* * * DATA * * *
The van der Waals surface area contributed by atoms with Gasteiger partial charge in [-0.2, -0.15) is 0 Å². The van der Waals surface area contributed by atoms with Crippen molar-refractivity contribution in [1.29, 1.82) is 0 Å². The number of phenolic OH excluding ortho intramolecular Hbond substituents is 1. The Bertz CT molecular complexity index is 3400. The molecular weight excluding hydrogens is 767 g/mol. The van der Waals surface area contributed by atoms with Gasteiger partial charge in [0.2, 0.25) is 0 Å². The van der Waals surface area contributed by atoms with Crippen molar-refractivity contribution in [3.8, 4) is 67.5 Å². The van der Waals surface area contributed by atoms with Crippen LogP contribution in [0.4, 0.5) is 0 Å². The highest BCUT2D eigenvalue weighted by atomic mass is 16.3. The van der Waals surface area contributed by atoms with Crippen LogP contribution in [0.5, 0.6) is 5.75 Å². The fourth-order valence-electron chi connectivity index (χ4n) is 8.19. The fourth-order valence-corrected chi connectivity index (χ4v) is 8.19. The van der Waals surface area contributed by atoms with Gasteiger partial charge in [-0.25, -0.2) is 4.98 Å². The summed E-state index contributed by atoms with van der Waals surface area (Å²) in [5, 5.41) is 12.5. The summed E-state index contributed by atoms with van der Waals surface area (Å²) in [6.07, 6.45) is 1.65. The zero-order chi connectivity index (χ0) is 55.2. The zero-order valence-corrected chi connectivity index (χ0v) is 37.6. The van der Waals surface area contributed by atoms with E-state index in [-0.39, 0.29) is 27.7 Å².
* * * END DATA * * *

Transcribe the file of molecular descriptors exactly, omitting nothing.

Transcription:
The van der Waals surface area contributed by atoms with Gasteiger partial charge in [-0.2, -0.15) is 0 Å². The van der Waals surface area contributed by atoms with Crippen molar-refractivity contribution in [1.29, 1.82) is 0 Å². The number of phenolic OH excluding ortho intramolecular Hbond substituents is 1. The Bertz CT molecular complexity index is 3400. The molecular weight excluding hydrogens is 767 g/mol. The van der Waals surface area contributed by atoms with Gasteiger partial charge in [0.2, 0.25) is 0 Å². The van der Waals surface area contributed by atoms with Crippen molar-refractivity contribution in [3.8, 4) is 67.5 Å². The van der Waals surface area contributed by atoms with Crippen LogP contribution in [0.4, 0.5) is 0 Å². The highest BCUT2D eigenvalue weighted by atomic mass is 16.3. The van der Waals surface area contributed by atoms with Crippen LogP contribution in [0.5, 0.6) is 5.75 Å². The fourth-order valence-electron chi connectivity index (χ4n) is 8.19. The fourth-order valence-corrected chi connectivity index (χ4v) is 8.19. The van der Waals surface area contributed by atoms with Gasteiger partial charge in [-0.25, -0.2) is 4.98 Å². The summed E-state index contributed by atoms with van der Waals surface area (Å²) in [5, 5.41) is 12.5. The summed E-state index contributed by atoms with van der Waals surface area (Å²) in [6.07, 6.45) is 1.65. The zero-order chi connectivity index (χ0) is 55.2. The zero-order valence-corrected chi connectivity index (χ0v) is 37.6. The van der Waals surface area contributed by atoms with E-state index in [-0.39, 0.29) is 27.7 Å².